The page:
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New ERP skills needed to staff today's cloud systems

Manufacturers need to cultivate a new class of generalists who have expertise across technology and functional domains, including change management and collaboration.

The IT talent shortage presents one of the biggest obstacles to digital transformation, and the ERP segment is no exception. While it remains difficult to find employees with the requisite technical ERP skills, the lack of soft skills prowess in areas like change management and collaboration is proving to be more of a challenge to modern-day ERP success.

On average, a greater number of employers are struggling to fill open positions. According to a 2018 Manpower report, 45% of global companies are unable to find the skills they need, its highest peak in over a decade, and up from 40% in 2017. IT talent is particularly elusive. The 2016-2017 Manpower report indicated there were 600,000 IT openings in the United States alone, and research by projects there will be an estimated 1 million more computing jobs than available applicants by 2020.

The shift in ERP implementations from on premises to the cloud is also changing the mix of required ERP skills that manufacturers need to maintain in-house. Rather than building up a staff of network and server experts or specialty programmers versed in specific ERP platforms, companies need to augment their teams to include IT experts fluent in business-oriented competencies, like operations optimization, change management, integration and business process change -- all the skills that fall outside the scope of traditional ERP hires.

The shift in ERP implementations from on premises to the cloud is also changing the mix of required ERP skills that manufacturers need to maintain in-house.

"You still need core competencies like ABAP [Advanced Business Application Programming], systems administration and business functional skills, but those skills alone will not suffice," said Darshan Shah, senior vice president of delivery at Itelligence North America, a full-service SAP solutions provider that targets midmarket customers. "The paradigm shift happening in the market is that staffers have to be both technical and functional. It's no longer just one or the other."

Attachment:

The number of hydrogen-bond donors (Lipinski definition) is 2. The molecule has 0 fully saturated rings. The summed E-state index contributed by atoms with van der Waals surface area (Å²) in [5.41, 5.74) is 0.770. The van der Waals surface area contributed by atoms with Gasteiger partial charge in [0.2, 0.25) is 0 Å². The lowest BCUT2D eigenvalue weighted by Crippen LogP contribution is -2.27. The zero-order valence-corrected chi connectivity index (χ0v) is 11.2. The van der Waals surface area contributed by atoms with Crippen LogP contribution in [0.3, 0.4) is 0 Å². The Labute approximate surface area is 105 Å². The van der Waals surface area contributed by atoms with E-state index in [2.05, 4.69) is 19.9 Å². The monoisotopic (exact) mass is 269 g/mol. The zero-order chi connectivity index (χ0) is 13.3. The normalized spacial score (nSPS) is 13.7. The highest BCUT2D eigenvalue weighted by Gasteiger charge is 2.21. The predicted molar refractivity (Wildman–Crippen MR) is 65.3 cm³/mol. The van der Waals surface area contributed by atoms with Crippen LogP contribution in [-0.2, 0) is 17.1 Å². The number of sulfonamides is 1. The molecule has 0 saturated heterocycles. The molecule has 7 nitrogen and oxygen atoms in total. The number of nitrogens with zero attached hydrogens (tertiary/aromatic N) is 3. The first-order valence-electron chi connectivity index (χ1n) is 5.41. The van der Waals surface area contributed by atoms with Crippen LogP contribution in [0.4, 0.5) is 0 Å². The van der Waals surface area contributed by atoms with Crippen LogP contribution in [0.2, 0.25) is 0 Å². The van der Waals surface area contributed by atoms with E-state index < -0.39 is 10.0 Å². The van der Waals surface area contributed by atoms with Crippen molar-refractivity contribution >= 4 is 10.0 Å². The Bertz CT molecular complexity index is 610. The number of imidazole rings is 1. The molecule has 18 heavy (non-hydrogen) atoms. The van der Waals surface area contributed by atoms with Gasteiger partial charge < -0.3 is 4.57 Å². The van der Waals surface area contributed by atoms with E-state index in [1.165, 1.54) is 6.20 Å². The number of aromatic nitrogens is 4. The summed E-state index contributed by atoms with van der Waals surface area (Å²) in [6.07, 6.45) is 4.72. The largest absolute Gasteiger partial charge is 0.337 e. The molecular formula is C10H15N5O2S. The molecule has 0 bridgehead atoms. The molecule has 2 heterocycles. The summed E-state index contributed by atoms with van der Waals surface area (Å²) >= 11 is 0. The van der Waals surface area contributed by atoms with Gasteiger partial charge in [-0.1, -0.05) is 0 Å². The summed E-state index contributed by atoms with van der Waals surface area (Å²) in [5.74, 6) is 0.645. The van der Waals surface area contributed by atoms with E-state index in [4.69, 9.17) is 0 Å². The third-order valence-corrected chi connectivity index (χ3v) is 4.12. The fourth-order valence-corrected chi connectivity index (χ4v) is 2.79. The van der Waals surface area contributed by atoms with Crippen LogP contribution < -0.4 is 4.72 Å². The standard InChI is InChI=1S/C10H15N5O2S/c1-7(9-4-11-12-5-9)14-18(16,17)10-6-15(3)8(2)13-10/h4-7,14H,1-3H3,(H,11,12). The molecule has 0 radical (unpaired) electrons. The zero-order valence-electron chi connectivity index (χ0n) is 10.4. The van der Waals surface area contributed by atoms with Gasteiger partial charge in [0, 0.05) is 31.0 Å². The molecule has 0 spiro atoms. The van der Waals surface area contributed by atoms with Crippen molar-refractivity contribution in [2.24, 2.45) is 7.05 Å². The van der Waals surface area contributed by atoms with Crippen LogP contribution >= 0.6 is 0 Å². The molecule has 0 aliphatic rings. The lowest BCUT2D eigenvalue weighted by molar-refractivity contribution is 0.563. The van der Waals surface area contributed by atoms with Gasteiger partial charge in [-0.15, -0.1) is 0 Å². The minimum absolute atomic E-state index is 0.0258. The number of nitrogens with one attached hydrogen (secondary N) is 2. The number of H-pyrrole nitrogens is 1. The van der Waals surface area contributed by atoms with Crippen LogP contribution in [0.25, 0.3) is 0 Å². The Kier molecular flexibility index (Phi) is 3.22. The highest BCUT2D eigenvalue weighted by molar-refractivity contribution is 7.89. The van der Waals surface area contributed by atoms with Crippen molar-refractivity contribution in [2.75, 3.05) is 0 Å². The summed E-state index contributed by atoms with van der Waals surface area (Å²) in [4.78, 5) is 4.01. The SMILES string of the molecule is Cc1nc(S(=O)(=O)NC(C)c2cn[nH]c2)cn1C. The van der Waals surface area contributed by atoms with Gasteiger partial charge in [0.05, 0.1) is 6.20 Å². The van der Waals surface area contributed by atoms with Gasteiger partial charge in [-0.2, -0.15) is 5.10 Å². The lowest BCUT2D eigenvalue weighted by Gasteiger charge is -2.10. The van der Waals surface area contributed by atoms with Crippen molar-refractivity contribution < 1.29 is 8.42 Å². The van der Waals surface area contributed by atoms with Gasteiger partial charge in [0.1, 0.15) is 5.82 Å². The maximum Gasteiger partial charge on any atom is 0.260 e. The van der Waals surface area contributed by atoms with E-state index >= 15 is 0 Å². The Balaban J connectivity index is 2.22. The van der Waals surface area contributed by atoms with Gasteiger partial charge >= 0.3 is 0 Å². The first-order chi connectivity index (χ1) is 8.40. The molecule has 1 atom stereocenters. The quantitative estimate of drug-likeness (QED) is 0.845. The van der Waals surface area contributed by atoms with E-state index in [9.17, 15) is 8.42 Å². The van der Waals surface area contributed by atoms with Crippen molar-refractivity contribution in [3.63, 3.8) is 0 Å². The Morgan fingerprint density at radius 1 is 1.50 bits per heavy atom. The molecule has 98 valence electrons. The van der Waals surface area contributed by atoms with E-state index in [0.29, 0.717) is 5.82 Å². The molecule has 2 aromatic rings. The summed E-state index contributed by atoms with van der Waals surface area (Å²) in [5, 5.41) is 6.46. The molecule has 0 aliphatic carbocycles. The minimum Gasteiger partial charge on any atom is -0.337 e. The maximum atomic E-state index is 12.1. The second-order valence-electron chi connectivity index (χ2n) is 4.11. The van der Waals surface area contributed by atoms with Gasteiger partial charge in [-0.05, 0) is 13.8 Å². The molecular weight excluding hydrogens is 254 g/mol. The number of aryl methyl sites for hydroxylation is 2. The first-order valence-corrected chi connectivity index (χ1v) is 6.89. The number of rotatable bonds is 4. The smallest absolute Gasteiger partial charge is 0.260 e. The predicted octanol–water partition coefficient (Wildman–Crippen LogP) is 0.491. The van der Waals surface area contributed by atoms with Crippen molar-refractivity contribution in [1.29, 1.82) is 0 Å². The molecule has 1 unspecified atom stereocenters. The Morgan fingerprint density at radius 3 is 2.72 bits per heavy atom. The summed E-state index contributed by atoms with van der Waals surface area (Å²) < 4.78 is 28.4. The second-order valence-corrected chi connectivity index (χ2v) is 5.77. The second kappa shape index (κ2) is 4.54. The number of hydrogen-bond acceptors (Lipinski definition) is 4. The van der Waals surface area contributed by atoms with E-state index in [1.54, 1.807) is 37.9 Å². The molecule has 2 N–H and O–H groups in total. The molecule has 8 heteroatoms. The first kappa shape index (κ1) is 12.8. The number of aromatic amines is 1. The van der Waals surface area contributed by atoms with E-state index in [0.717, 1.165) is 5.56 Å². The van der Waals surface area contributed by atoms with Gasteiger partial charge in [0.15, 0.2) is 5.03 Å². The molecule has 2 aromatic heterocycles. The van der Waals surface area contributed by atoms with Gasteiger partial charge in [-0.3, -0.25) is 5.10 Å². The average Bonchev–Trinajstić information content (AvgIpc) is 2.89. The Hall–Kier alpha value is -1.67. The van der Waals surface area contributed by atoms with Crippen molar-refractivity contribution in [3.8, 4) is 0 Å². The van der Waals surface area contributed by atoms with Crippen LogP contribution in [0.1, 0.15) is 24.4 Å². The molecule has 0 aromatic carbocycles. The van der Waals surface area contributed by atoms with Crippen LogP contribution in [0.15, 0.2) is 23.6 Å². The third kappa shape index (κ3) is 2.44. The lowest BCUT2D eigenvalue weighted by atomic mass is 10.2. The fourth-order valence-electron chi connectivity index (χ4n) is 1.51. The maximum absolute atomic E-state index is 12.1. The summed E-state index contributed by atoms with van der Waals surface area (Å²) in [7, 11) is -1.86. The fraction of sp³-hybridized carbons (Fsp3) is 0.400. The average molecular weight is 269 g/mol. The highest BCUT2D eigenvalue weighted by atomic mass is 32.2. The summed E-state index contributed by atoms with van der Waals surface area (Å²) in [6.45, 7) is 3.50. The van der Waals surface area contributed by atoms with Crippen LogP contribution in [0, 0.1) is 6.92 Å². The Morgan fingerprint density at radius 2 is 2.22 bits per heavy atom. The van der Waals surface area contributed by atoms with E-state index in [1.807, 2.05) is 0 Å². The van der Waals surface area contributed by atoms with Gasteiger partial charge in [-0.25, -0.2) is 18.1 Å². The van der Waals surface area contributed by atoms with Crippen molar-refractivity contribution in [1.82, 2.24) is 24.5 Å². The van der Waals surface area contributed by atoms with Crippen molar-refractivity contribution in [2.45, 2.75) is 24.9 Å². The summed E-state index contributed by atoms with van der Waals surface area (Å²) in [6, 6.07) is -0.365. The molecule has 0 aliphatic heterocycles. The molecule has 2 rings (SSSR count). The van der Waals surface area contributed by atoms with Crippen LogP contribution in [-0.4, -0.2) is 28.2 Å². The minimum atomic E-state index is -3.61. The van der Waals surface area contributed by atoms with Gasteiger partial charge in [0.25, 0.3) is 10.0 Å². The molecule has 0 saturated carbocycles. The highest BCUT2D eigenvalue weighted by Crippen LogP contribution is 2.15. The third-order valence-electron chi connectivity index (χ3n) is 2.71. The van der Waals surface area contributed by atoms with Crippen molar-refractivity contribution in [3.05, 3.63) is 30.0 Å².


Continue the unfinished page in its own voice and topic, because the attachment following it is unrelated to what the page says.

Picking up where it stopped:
Data is king

On the technical front, one of the emerging competency areas for ERP talent is knowledge of data analytics. Rather than a separate project, embedded analytics is now a critical part of ERP, regardless of whether systems are deployed on premises, in the cloud or in the hybrid cloud. Having ERP staffers who are versed in user experience and who know how to create and deliver dynamic reports that allow users to make more informed decisions on the fly is crucial to successful deployments.

"The Centiq State of SAP HANA 2018" report identified changing skills as a key barrier to implementing the next-generation SAP ERP platform. Of the people surveyed, 94% said the lack of ERP skills is a problem, including in specific areas like business process change -- 70% of COO respondents -- and S/4HANA analytics -- 68% of CIO respondents.

"From a skills perspective, big data expertise is important for ERP, whether from the manufacturing side of the house, from the financial perspective, or from sales and marketing," said Nanette Lazina, director of partner business at SAP. "There's a need for people who can figure out where to keep data and how to analyze data ... because what we do with data to make educated decisions is how we're going to drive the organization from where we are today to five years from now."

Beyond data analytics, there's a growing demand for knowledge experts in emerging areas like AI, chatbot management and robotic process automation as modern-day ERP is enhanced with these new capabilities. Most manufacturers lack trained experts in these nascent areas and many are unable to bring on dedicated talent given that the need for these competencies is still fairly narrow, and the candidates command top-of-the-line compensation.

One way to mitigate the skills shortage is to retrain existing IT staffers on some of the newer ERP skills -- a shift that can be accelerated with cloud deployments. The Mint Jutras "2016 Enterprise Solution Study" on the impact of SaaS ERP on IT staffing levels found that 59% of those surveyed were not reducing the number of IT employees, but were rather deploying them more strategically.

Along with new technical competencies, the emphasis on building out a bench of talent versed in soft skills goes hand in hand with what's really important to modern-day ERP success -- breaking down traditional silos and empowering transformation via change management. In that vein, manufacturers need to cultivate IT staffers that have more generalist skills, including the ability to work collaboratively as a team and to see the big picture, and not merely focus on solving technical issues.

"It's really important to have people who can think across silos about what's needed to succeed," said Josh Greenbaum, principal at Enterprise Applications Consulting. "If you're trying to transform a company, you can't do just CRM -- you need to do CRM connected to ERP and SCM [supply chain management] and people. All of these processes have to interact and interconnect or you won't be successful."

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